3. Digitization. A modern and complex supply chain needs the right technology to cope with the influx of data required for transportation $2.8 trillion of goods around the world. Unreliable and outdated software like spreadsheets and email are not built to handle the complex and ever-changing data we see in the supply chain. Instead, companies should use dedicated platforms that make communication between importers and suppliers efficient, timely and (most importantly) easier.

The impact of improved supplier relationships

By taking the steps to improve relationships, companies are sure to see many benefits, including:

1. Increased sales. Delivering products on time, efficiently and correctly will help you get to market faster when demand is highest.

2. Closer Partnerships. Although suppliers are often thousands of miles away, they are a critical aspect of your end-to-end supply chain operations. Building supplier relationships will increase your supplier’s willingness and enthusiasm to work with you.

3. Better grip on the first mile of the supply chain. By improving and standardizing supplier relationships, you can improve your supply chain across the board. Many importers are currently groping in the dark with their first kilometer. By digitizing suppliers and networks and bringing them online, you can maintain a better overview, increase order visibility and help improve transparency in operations and partnerships for a better time.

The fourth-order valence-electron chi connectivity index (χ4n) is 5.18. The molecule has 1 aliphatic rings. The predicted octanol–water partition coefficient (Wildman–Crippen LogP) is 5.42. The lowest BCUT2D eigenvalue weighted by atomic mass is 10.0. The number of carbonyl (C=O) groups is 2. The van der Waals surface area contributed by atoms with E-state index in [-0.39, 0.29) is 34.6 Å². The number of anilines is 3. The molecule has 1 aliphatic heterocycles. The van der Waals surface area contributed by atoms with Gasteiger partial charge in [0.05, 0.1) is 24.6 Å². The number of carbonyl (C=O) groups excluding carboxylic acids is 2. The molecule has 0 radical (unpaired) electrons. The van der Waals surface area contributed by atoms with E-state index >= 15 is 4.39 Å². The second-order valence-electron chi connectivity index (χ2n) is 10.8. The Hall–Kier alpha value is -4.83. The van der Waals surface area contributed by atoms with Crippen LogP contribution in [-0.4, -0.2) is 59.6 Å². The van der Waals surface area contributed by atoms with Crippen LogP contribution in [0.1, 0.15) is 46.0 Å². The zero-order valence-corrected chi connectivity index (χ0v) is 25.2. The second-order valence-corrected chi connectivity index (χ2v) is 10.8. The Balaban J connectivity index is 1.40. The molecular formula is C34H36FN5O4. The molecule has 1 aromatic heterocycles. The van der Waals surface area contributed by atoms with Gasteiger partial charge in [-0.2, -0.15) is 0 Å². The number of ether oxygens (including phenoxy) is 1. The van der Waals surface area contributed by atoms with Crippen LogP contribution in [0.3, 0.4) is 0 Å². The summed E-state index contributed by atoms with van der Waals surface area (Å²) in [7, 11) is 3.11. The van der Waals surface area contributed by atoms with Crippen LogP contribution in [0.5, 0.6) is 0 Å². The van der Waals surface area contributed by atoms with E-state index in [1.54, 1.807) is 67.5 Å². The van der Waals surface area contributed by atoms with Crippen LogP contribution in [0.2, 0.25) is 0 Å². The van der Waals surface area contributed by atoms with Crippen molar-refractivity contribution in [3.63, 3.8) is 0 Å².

Communication is the key to a good relationship. The more clearly, frequently and accurately a customer can define and share goals and objectives, the better the supplier can respond. Factors to consider when communicating with suppliers include language, culture, distance, experience, tools, and previous relationships. These challenges can be difficult to overcome, but major importers acquire the necessary expertise and/or hire professionals with the right experience. Business Council is the leading growth and networking organization for entrepreneurs and leaders. Am I eligible?

More articles


Please enter your comment!
Please enter your name here

Latest article